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    Effeminacy, ethnicity and the end of trauma: the sufferings of 'shell shocked' men in Great Britain and Ireland, 1914-39

    Bourke, Joanna (2000) Effeminacy, ethnicity and the end of trauma: the sufferings of 'shell shocked' men in Great Britain and Ireland, 1914-39. Journal of Contemporary History 35 (1), pp. 57-69. ISSN 0022-0094.

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    Abstract

    Enforced passivity in the midst of life-threatening danger caused many men in wartime to suffer psychological collapse. This article examines some aspects of this experience including the ways in which men who were repelled by combat violence were regarded as ‘abnormal’ and needed to be ‘cured’ of this repulsion and made to embrace their aggressive urges. During the first world war, certain types of men were regarded by military and medical personnel as more susceptible to this weakness. One crucial indicator was ethnicity. For instance, despite their reputation for being a ‘martial race’, Irishmen were said to be pre-disposed to insanity. This article, therefore, examines the ways in which this prejudice developed, and its implications for Irish sufferers of ‘shell-shock’ during and after the war.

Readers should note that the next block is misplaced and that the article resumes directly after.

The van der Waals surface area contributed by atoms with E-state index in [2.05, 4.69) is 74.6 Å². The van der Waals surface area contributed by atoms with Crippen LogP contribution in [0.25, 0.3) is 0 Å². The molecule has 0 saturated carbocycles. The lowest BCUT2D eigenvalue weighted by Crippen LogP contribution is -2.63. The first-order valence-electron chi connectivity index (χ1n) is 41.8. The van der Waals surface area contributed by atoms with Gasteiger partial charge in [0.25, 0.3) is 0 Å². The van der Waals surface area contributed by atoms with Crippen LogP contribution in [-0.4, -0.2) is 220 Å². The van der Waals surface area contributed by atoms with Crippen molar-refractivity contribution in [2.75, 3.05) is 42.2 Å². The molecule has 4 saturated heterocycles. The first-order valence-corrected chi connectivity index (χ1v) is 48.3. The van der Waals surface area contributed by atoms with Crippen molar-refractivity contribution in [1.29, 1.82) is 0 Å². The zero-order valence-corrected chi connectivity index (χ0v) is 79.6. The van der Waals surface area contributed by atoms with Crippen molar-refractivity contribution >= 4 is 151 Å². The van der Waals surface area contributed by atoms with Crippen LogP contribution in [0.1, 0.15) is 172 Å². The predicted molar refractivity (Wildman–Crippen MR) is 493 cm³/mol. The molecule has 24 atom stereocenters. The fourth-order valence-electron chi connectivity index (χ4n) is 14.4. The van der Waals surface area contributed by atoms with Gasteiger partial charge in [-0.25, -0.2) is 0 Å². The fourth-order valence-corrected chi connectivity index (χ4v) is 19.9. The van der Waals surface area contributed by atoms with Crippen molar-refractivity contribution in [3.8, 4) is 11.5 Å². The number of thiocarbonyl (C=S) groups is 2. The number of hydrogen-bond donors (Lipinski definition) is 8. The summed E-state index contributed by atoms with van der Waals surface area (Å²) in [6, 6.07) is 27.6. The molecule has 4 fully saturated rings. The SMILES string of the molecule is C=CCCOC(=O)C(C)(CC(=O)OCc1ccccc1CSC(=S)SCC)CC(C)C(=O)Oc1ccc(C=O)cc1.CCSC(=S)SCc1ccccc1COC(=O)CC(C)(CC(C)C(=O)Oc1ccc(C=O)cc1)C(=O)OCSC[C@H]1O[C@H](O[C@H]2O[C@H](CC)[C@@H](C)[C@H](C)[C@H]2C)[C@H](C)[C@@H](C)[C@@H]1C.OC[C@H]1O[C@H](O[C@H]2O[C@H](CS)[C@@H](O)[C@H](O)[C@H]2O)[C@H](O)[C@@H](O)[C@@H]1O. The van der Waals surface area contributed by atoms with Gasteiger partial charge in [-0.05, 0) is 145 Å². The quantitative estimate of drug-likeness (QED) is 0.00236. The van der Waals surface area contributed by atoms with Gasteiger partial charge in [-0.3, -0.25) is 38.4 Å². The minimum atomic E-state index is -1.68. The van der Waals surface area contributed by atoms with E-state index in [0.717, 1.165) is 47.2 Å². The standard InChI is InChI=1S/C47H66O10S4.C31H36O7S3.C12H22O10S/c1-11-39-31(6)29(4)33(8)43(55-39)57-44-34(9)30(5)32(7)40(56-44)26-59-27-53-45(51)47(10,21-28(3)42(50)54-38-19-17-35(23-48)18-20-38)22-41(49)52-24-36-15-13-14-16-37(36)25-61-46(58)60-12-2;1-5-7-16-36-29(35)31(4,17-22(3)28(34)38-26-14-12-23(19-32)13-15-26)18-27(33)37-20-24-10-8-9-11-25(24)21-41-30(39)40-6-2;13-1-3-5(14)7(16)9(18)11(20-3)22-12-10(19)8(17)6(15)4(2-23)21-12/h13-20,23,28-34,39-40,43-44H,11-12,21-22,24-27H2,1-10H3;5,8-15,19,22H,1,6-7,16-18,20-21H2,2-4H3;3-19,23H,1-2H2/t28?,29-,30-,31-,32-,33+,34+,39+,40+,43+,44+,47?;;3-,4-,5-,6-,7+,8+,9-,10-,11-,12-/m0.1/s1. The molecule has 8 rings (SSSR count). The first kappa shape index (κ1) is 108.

Metadata

    Item Type: Article
    School: School of Social Sciences, History and Philosophy > History, Classics and Archaeology
    Research Centres and Institutes: Gender and Sexuality, Birkbeck (BiGS), Social Research, Birkbeck Institute for (BISR)
    Depositing User: Sarah Hall
    Date Deposited: 08 Dec 2016 10:55
    Last Modified: 12 Dec 2016 09:16
    URI: https://eprints.bbk.ac.uk/id/eprint/17591

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